Before 2013, they took two college pitchers early in the 2012 draft and went crazy picking high school players in the 2011 draft. Their first six picks that year were all 18 years old and they took three pitchers (one LHP) and three position players. I wouldn’t expect a team to go that same route again, but the Pirates have been known to go on a run of 6′ 4″ right-handed pitchers that seems never-ending when you’re covering the draft, so who is to say what the Royals will do.

What to Expect This Year

As I said before, our coverage is focused on what happens with the Pittsburgh Pirates. The draft is heavy with college pitchers, so you could say that we are also providing draft coverage geared towards the Giants, because there is a good chance they will take one or two college players with their top two picks. We don’t just cover college players though, it just seems like they get more attention because they are mentioned more often. The facts are that high school players play half the amount of games, not all stats are readily available for them and their actual stats mean less, because the competition has a wide range, unlike college teams that are usually playing other strong college teams.

The picks of Cole Tucker and Connor Joe last year, will have an effect on how we cover the draft this year. If 2013, the first year I took over the draft coverage, we mentioned Reese McGuire and Austin Meadows numerous times because they were ranked near the Pirates picks all draft season. Connor Joe was mentioned a couple of times here because he was getting some notice, but ultimately, most people had him ranked as a 2nd/3rd round pick. Tucker was never mentioned because he was someone who stayed ranked in the 75-100 range, so he was never considered a first round option. Since no one talked about him, then there wasn’t a reason to spend time on him.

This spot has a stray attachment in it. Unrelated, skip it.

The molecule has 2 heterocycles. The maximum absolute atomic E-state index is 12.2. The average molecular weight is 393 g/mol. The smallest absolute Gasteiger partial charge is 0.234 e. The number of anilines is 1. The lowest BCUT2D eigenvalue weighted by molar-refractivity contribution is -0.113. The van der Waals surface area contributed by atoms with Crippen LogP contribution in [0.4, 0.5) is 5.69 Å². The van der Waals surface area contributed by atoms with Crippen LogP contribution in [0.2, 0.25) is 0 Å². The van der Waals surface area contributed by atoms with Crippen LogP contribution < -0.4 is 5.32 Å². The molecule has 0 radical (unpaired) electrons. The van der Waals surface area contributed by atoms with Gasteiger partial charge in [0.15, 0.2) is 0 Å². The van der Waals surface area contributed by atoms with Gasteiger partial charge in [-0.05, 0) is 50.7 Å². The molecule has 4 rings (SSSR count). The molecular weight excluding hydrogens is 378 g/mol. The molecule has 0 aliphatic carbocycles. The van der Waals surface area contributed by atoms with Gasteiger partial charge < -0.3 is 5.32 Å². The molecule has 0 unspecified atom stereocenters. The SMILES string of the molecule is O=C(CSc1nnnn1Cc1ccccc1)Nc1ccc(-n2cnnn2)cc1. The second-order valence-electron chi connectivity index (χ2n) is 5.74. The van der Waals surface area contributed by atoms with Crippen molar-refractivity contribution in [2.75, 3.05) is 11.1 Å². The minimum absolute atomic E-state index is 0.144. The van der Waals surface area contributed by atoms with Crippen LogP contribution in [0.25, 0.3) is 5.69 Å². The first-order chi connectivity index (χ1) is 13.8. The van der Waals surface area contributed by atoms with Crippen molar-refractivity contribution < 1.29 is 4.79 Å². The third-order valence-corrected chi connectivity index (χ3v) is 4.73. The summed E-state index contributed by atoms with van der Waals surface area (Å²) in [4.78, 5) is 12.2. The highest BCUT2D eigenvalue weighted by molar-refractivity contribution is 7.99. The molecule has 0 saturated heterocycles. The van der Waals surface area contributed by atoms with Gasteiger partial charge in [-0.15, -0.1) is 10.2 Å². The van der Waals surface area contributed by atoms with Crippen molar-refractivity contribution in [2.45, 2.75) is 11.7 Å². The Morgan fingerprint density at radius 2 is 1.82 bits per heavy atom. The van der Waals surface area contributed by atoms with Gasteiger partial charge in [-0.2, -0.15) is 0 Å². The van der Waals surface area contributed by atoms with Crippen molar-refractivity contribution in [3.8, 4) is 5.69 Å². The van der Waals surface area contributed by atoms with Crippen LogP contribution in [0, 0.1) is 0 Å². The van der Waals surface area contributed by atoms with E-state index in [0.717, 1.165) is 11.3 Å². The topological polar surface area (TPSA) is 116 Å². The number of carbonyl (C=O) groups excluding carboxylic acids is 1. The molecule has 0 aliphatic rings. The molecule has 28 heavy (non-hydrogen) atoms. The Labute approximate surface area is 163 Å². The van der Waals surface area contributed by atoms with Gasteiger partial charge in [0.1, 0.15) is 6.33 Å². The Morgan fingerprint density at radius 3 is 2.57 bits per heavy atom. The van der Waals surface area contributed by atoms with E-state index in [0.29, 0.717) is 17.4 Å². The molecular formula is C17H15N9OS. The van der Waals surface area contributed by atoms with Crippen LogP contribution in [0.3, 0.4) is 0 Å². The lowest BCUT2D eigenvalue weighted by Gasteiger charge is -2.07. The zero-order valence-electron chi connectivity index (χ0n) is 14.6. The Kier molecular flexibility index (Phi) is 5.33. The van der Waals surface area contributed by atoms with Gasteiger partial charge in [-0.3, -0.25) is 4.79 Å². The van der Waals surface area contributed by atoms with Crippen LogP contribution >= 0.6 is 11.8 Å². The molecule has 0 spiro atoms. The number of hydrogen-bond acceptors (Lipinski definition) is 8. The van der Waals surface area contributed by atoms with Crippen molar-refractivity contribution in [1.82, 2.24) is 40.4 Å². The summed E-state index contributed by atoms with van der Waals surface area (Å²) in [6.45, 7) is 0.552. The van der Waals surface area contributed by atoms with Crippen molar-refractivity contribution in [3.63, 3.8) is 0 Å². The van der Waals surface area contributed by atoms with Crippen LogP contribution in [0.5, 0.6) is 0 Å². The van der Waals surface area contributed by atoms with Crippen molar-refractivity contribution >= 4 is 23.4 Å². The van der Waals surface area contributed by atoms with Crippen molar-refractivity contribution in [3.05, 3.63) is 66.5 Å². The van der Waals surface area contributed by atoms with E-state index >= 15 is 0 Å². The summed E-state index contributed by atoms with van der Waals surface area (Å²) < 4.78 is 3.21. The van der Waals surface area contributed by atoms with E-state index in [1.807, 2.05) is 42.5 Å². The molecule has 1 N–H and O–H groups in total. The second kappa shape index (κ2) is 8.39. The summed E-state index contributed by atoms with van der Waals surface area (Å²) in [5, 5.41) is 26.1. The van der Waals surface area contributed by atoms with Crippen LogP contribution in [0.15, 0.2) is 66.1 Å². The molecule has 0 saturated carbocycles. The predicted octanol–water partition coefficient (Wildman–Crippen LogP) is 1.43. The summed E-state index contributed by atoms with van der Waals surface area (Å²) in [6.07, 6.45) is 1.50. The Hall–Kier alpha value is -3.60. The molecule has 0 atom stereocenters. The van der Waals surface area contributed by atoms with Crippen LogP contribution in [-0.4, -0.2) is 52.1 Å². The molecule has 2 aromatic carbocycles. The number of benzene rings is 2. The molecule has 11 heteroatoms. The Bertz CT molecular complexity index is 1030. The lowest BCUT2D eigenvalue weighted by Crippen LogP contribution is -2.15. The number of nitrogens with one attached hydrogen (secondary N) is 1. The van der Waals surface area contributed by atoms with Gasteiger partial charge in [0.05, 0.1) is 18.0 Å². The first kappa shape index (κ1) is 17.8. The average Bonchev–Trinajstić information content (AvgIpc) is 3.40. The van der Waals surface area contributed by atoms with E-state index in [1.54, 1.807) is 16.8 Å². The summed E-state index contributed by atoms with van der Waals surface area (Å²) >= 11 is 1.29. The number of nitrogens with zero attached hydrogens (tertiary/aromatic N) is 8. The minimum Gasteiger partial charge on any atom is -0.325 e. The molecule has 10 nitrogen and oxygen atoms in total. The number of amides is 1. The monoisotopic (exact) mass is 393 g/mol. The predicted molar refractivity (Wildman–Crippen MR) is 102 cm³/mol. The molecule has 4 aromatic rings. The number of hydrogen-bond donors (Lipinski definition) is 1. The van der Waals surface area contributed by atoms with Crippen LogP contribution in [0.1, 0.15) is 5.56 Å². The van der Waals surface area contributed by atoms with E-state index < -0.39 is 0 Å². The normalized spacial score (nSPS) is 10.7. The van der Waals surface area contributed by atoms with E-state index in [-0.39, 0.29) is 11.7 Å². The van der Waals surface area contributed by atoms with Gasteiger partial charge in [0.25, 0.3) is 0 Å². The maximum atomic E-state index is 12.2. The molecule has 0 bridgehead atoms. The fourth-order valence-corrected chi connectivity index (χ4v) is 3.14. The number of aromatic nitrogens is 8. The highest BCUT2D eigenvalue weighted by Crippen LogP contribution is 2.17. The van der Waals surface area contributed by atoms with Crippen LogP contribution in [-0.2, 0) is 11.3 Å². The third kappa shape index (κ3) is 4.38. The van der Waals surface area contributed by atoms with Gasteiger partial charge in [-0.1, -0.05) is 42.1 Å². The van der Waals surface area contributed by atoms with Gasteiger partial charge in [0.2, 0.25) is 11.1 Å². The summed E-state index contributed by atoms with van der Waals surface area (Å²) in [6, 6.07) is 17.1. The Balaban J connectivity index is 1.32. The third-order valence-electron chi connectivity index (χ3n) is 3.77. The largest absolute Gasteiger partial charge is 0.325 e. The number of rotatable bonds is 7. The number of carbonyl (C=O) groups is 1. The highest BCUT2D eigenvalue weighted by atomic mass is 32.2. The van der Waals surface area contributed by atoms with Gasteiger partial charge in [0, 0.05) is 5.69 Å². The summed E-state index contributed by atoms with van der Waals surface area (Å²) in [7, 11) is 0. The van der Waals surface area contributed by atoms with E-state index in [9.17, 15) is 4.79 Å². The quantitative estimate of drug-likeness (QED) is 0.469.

This year however, I plan to expand the coverage to include players that look like possible second round picks and that will be included in the (almost) daily recaps. As the draft nears, we will feature a player with a quick write-up and if possible, a video. That way, if the Pirates do go against industry opinion with their pick, there will be something on the site for that player ahead of time. Best case scenario, someone they get with a later pick is someone you’re already familiar with.

For now, here are the four links from the draft previews in one spot so you can get familiar with a possible future pick of the Pirates, Giants, Royals or any other team that picks in the 11-40 range:

Prep Hitters

Prep Pitchers

College Hitters

College Pitchers

**Josh Harrison Named Third Best Third Baseman

**Pirates Sign 17-Year-Old Pitcher From South Africa

**We’ve mentioned that the 2015 Prospect Guide has profiles and scouting grades on our top 50 prospects, plus every other prospect in the system. Did you also know that the book includes reviews and recaps on the last five drafts the Pittsburgh Pirates had, along with the top bonuses in Pirates draft history? Since day one on this site, the draft is one of the biggest things we cover, and we don’t stop looking at a draft year when the draft is over. Buy the Prospect Guide to read all of our updated reviews, looking back at the five most recent drafts.

John started working at Pirates Prospects in 2009, but his connection to the Pittsburgh Pirates started exactly 100 years earlier when Dots Miller debuted for the 1909 World Series champions. John was born in Kearny, NJ, two blocks from the house where Dots Miller grew up. From that hometown hero connection came a love of Pirates history, as well as the sport of baseball.

When he didn't make it as a lefty pitcher with an 80+ MPH fastball and a slider that needed work, John turned to covering the game, eventually focusing in on the prospects side, where his interest was pushed by the big league team being below .500 for so long. John has covered the minors in some form since the 2002 season, and leads the draft and international coverage on Pirates Prospects. He writes daily on Pittsburgh Baseball History, when he's not covering the entire system daily throughout the entire year on Pirates Prospects.

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Come on, even John’s recap of Winter League action featuring prospects who won’t likely play a game for the big club get a couple comments. 😉